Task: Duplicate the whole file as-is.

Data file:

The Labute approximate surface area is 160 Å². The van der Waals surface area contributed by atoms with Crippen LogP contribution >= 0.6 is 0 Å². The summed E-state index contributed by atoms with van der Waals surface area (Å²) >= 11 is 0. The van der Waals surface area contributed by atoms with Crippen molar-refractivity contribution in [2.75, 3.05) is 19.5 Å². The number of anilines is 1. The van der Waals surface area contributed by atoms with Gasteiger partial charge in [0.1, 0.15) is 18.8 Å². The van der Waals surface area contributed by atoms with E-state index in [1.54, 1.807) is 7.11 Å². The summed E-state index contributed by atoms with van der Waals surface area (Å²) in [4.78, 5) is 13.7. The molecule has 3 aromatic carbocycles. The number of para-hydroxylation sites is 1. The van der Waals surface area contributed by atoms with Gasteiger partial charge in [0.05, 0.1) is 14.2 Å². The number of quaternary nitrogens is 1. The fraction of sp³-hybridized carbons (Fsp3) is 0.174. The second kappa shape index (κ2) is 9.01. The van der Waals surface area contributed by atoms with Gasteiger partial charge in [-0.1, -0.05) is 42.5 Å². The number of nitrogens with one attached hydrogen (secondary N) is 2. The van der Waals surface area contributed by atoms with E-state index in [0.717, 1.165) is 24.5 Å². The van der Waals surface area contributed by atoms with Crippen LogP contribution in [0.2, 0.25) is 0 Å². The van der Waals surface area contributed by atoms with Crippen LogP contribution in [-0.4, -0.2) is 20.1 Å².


The Labute approximate surface area is 160 Å². The van der Waals surface area contributed by atoms with Crippen LogP contribution >= 0.6 is 0 Å². The summed E-state index contributed by atoms with van der Waals surface area (Å²) >= 11 is 0. The van der Waals surface area contributed by atoms with Crippen molar-refractivity contribution in [2.75, 3.05) is 19.5 Å². The number of anilines is 1. The van der Waals surface area contributed by atoms with Gasteiger partial charge in [0.1, 0.15) is 18.8 Å². The van der Waals surface area contributed by atoms with E-state index in [1.54, 1.807) is 7.11 Å². The summed E-state index contributed by atoms with van der Waals surface area (Å²) in [4.78, 5) is 13.7. The molecule has 3 aromatic carbocycles. The number of para-hydroxylation sites is 1. The van der Waals surface area contributed by atoms with Gasteiger partial charge in [0.05, 0.1) is 14.2 Å². The number of quaternary nitrogens is 1. The fraction of sp³-hybridized carbons (Fsp3) is 0.174. The second kappa shape index (κ2) is 9.01. The van der Waals surface area contributed by atoms with Gasteiger partial charge in [-0.1, -0.05) is 42.5 Å². The number of nitrogens with one attached hydrogen (secondary N) is 2. The van der Waals surface area contributed by atoms with E-state index in [0.717, 1.165) is 24.5 Å². The van der Waals surface area contributed by atoms with Crippen LogP contribution in [0.2, 0.25) is 0 Å². The van der Waals surface area contributed by atoms with Crippen LogP contribution in [-0.4, -0.2) is 20.1 Å².